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106 South Elm Street, Newkirk, Oklahoma 74647

Boiler explosions are caused by many things other than low water. Deterioration that occurs while standing idle causes many of these tragic accidents. The place where this can do the most harm is along the longitudinal seam of the barrel.

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This writer owned and operated boilers for many years in a state that had strict boiler laws and inspection every year. During this time I became acquainted with several inspectors. They told me of two explosions that had occurred from rust along the long seam. They explained the cause. Some of the boilers used on traction engines had the lap joint seam down on the lower side with the edge of the inside sheet turned upward. Changes of temperature causes metal to 'sweat.' This means condensation will form moisture that will run down into the little trough at the top of the inside sheet. This makes an ideal condition for rust to form, and often the metal will be thin as a razor blade at this critical point. If the seam is on upper quarter, that is near the top of the barrel, there will be no little troughs either inside or out. Butt- strap joints should be located on the upper quarter of the boiler shell for the same reasons.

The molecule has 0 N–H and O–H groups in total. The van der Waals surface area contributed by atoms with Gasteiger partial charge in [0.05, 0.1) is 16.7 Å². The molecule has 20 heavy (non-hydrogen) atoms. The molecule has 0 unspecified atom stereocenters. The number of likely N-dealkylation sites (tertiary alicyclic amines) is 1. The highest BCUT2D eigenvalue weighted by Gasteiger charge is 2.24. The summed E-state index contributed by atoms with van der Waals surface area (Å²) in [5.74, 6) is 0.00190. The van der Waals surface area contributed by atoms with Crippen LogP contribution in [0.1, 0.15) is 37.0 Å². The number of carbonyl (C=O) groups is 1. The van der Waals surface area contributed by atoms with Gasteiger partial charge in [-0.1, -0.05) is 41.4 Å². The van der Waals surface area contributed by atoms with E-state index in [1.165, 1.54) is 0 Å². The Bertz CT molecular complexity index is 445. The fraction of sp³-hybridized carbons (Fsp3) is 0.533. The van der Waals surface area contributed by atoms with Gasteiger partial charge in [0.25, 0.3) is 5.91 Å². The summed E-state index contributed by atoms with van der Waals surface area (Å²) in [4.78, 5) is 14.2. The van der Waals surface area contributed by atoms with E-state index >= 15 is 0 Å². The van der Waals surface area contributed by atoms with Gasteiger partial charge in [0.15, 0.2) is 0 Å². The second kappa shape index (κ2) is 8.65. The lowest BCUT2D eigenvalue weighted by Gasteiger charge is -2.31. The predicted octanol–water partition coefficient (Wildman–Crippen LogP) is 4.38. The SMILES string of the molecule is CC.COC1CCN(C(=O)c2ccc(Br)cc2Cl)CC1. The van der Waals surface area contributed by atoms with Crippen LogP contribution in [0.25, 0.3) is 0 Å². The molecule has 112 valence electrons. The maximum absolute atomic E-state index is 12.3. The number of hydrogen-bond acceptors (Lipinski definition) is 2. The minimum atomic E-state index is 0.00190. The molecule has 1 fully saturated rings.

Other things also cause explosions. I once knew an elderly man who walked on a crutch. He had survived an explosion. I knew his son well and he told me how it happened. He said his father was firing a boiler for a sawmill. It was built with a good air-tight ashpan. He made a practice of filling his firebox with green wood, and closing the heavy draft door so he would have a good fire after they came back from dinner. One day as they quit for noon, the blocksetter wanted a light for his pipe, so he raised the door, got a live coal, propped the door up with a stick and forgot to close it.

Now there were other things that were wrong with the equipment. The boiler was fitted with an old weight lever safety valve that had a bevel seat. These were outlawed many years ago. This valve would stick fast in the worn seat sometimes, but Mr. Shackelford (I don't remember his first name), would watch it very carefully and raise it when it stuck.